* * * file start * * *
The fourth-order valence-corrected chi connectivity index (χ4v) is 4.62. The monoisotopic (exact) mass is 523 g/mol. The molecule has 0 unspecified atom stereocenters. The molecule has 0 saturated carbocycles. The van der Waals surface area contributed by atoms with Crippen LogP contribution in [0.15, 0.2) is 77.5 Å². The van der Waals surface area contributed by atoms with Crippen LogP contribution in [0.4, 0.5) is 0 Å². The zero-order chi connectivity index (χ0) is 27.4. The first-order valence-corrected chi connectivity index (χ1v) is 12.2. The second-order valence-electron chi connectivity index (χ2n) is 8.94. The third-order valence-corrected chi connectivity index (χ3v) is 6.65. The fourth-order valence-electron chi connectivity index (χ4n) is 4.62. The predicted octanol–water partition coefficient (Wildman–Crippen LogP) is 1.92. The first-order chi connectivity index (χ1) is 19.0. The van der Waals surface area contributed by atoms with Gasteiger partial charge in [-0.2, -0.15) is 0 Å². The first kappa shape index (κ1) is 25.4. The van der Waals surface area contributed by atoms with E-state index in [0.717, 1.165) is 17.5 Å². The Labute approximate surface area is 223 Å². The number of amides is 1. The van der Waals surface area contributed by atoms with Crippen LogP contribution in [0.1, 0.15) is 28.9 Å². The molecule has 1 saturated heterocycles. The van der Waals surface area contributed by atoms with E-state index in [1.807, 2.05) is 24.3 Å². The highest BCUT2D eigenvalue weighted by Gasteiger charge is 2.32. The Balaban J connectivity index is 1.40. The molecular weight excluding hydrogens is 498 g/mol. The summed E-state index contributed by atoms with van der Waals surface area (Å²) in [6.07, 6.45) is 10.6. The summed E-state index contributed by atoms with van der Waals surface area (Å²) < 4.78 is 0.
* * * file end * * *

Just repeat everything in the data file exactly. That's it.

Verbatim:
The fourth-order valence-corrected chi connectivity index (χ4v) is 4.62. The monoisotopic (exact) mass is 523 g/mol. The molecule has 0 unspecified atom stereocenters. The molecule has 0 saturated carbocycles. The van der Waals surface area contributed by atoms with Crippen LogP contribution in [0.15, 0.2) is 77.5 Å². The van der Waals surface area contributed by atoms with Crippen LogP contribution in [0.4, 0.5) is 0 Å². The zero-order chi connectivity index (χ0) is 27.4. The first-order valence-corrected chi connectivity index (χ1v) is 12.2. The second-order valence-electron chi connectivity index (χ2n) is 8.94. The third-order valence-corrected chi connectivity index (χ3v) is 6.65. The fourth-order valence-electron chi connectivity index (χ4n) is 4.62. The predicted octanol–water partition coefficient (Wildman–Crippen LogP) is 1.92. The first-order chi connectivity index (χ1) is 19.0. The van der Waals surface area contributed by atoms with Gasteiger partial charge in [-0.2, -0.15) is 0 Å². The first kappa shape index (κ1) is 25.4. The van der Waals surface area contributed by atoms with E-state index in [0.717, 1.165) is 17.5 Å². The Labute approximate surface area is 223 Å². The number of amides is 1. The van der Waals surface area contributed by atoms with Crippen LogP contribution in [0.1, 0.15) is 28.9 Å². The molecule has 1 saturated heterocycles. The van der Waals surface area contributed by atoms with E-state index in [1.807, 2.05) is 24.3 Å². The highest BCUT2D eigenvalue weighted by Gasteiger charge is 2.32. The Balaban J connectivity index is 1.40. The molecular weight excluding hydrogens is 498 g/mol. The summed E-state index contributed by atoms with van der Waals surface area (Å²) in [6.07, 6.45) is 10.6. The summed E-state index contributed by atoms with van der Waals surface area (Å²) < 4.78 is 0.